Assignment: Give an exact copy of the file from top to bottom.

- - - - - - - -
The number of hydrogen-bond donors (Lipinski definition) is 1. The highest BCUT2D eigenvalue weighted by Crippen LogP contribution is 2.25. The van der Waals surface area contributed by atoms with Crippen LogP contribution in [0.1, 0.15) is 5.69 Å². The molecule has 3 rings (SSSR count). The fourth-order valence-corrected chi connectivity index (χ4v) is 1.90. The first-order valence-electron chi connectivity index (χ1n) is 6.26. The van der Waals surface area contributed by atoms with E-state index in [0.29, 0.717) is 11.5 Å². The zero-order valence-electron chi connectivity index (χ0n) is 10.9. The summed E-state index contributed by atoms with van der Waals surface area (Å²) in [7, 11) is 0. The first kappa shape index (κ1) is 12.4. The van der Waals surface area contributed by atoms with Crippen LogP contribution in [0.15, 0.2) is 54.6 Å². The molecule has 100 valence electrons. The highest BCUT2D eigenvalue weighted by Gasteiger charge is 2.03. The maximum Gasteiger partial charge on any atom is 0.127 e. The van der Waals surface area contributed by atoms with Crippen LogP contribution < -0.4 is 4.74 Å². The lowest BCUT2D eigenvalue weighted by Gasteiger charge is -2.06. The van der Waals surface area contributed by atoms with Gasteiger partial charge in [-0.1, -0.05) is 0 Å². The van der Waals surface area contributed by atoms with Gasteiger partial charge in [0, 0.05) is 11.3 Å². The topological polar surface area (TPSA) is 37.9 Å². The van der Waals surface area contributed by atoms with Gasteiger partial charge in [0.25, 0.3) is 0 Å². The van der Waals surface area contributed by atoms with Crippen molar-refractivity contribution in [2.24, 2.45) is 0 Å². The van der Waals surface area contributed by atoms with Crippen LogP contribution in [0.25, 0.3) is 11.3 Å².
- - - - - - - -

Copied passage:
The number of hydrogen-bond donors (Lipinski definition) is 1. The highest BCUT2D eigenvalue weighted by Crippen LogP contribution is 2.25. The van der Waals surface area contributed by atoms with Crippen LogP contribution in [0.1, 0.15) is 5.69 Å². The molecule has 3 rings (SSSR count). The fourth-order valence-corrected chi connectivity index (χ4v) is 1.90. The first-order valence-electron chi connectivity index (χ1n) is 6.26. The van der Waals surface area contributed by atoms with E-state index in [0.29, 0.717) is 11.5 Å². The zero-order valence-electron chi connectivity index (χ0n) is 10.9. The summed E-state index contributed by atoms with van der Waals surface area (Å²) in [7, 11) is 0. The first kappa shape index (κ1) is 12.4. The van der Waals surface area contributed by atoms with Crippen LogP contribution in [0.15, 0.2) is 54.6 Å². The molecule has 100 valence electrons. The highest BCUT2D eigenvalue weighted by Gasteiger charge is 2.03. The maximum Gasteiger partial charge on any atom is 0.127 e. The van der Waals surface area contributed by atoms with Crippen LogP contribution < -0.4 is 4.74 Å². The lowest BCUT2D eigenvalue weighted by Gasteiger charge is -2.06. The van der Waals surface area contributed by atoms with Gasteiger partial charge in [-0.1, -0.05) is 0 Å². The van der Waals surface area contributed by atoms with Gasteiger partial charge in [0, 0.05) is 11.3 Å². The topological polar surface area (TPSA) is 37.9 Å². The van der Waals surface area contributed by atoms with Gasteiger partial charge in [0.25, 0.3) is 0 Å². The van der Waals surface area contributed by atoms with Crippen molar-refractivity contribution in [2.24, 2.45) is 0 Å². The van der Waals surface area contributed by atoms with Crippen LogP contribution in [0.25, 0.3) is 11.3 Å².